He wanted to experience that feeling again.
So when the call came from ESPN to gauge his interest in another game on a military facility -- this time in Germany at the United States Air Forces headquarters in Europe, a NATO installation facility -- he didn't blink.
He just needed to know when and who he would be playing.
Christopher Hanewinckel/US PresswireThe Spartans, who played on the USS Carl Vinson to open the 2011 season, will face UConn at the Ramstein Air Base on Friday.
Connecticut had already been secured as the first team well before it was known that the Huskies would not be able to play in the 2013 postseason due to a poor APR score.
"It was a no-brainer,'' said former UConn coach Jim Calhoun, who retired in September but will be on the trip as a special radio analyst. "In my era as a college student, Vietnam vets were coming home and no one really truly appreciated when the guys were thrown into the war. They didn't believe in it. It was unpopular. Obviously, we're going after people in Afghanistan, and we're trying to get Iraq to be self-sufficient. But we need those kids home.
"Those men and women are doing incredible things by putting their life on the line every single day for us, and to be able to go to a base with so many different military personnel there and put a game on, to do a clinic with all the people is the least we can do,'' said Calhoun.
Calhoun was on board, and so too was his replacement Kevin Ollie, who had no choice, but has embraced it just as much.
"What an honor this is,'' said Ollie. "We want to go out there and play competitive basketball, but we understand there is more than basketball. They're fighting and battling for us so we can have freedoms and liberties in the States. We want to thank them, and that's why we're going to Germany to play for them.''
The chore for ESPN's programming department, led by Nick Dawson, the network's director of programming and acquisitions, was to find a suitable opponent that would resonate nationally, especially if it was ranked.
The easy call was Michigan State -- again.
The Spartans had been the creators of the Carrier Classic, as innovative athletic director Mark Hollis hatched the idea years earlier and saw it come to fruition against top-ranked North Carolina on 11-11-11. The event became even more memorable since the ship -- the USS Carl Vinson -- was used to dump the body of Osama Bin Laden. President Barack Obama, who was en route to a conference in the South Pacific, watched the game from courtside, making it even more palatable.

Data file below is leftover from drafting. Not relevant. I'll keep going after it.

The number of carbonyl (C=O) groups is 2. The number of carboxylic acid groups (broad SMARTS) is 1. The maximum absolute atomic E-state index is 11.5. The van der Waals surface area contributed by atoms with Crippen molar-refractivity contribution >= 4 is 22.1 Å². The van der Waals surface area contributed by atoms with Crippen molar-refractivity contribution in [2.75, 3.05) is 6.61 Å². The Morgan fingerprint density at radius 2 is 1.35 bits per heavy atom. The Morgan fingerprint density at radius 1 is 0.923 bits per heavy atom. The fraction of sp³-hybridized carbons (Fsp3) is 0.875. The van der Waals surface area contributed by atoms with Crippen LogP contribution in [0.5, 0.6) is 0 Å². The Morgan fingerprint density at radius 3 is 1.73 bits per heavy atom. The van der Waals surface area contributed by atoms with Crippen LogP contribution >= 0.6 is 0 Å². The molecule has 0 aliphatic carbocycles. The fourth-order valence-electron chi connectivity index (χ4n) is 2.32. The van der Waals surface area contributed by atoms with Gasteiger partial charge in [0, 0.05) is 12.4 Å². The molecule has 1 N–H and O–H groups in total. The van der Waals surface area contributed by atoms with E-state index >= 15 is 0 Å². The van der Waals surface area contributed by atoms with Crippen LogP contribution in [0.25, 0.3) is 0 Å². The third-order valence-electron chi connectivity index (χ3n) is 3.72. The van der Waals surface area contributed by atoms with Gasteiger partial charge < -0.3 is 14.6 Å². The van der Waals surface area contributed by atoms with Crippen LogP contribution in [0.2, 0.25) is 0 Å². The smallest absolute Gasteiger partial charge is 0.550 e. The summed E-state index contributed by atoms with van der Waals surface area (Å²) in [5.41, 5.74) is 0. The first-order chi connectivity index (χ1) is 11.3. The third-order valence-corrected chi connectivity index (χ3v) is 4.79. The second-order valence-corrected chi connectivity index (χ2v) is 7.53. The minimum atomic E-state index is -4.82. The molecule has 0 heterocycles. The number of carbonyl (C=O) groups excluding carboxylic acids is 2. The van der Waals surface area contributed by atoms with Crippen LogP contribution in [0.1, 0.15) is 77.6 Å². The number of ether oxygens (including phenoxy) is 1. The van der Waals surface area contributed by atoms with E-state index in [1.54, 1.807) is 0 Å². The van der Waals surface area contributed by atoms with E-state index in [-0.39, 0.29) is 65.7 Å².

"The game starts, and I look across and there is the president with his wife, there are all these military people that have done so much for us, and you look up and there is a sky,'' said Izzo. "I felt like I was back in Iron Mountain [Mich.], in a way. Then they stopped the game to play 'Taps' and that was like, wow, that was something special.''
The event moved Izzo so much that he's ecstatic to get another chance to experience it all.
"When they called, I said, 'God, I've got to play Kansas four days later [in the Champions Classic in Atlanta] -- can we move the game back a couple of days?' But then I thought to myself, I always want my guys to get to do things that are memory-makers,'' said Izzo. "To open up college basketball two years in a row, I think these are the unique things that Michigan State has to do, does do, to keep ourselves up there where we need to be.''
Izzo said his affection for the troops was brought to the forefront when he went to Kuwait nearly eight years ago as part of a coaching outreach to live, eat and sleep with the troops as they played in a tournament on the edge of a war zone.
"We shared something, and it was a life-changing experience,'' said Izzo. "When I got back at 2 a.m. from that trip, I'm driving back from Detroit and I called my assistant and said have every player at my office. It was August, and it was 2 o'clock in the morning. I showed them food bags and talked to them about it. I got up with [the troops] at 5:30 a.m., slept in the barracks, and that changed my perception of everything. I can only apologize to those troops that I didn't have respect for them [before then] because I didn't know.
"They give up their life for us,'' said Izzo. "We think sports is life or death. We found out that's not the case.''
Izzo doesn't know how he'll feel once he walks into the hanger at Ramstein. But he can only guess.
"I'm going to be coaching my own team in front of the troops,'' said Izzo. "It's going to be awesome.''
The Spartans and Huskies will visit wounded troops in a military hospital, visit with military families, and take a C-130 flight over the area to get the full experience. Three players from Germany, coincidentally, are on UConn's roster this season -- Niels Giffey, Enosch Wolf and Leon Tolksdorf. They've gobbled up countless tickets for their families, who will make the drive across the country to the game.
The goal is to keep the players on East Coast time by practicing late in the night and eating dinner at an odd hour, as well. There won't be much time, if any at all, for sightseeing. This is about the military and the game.
Giffey summed up what this game would mean to the troops stationed at Ramstein.
"It's going to be big for them because they don't have a chance to go back, either,'' Giffey said of the troops who are far away from home, much like the three Germans in the States. "I know exactly how they feel [about being homesick]. They don't see their family a lot, they don't get a chance to see a game like this. Sure, it's going to be a great time for us, but it is a chance for us to give something back to them. You get so much on a college campus every day. You experience so much, but this is something that can settle you down. It can bring you to the point where you say, 'OK, these people give so much to their country, and it's a great time to give something back to them.'''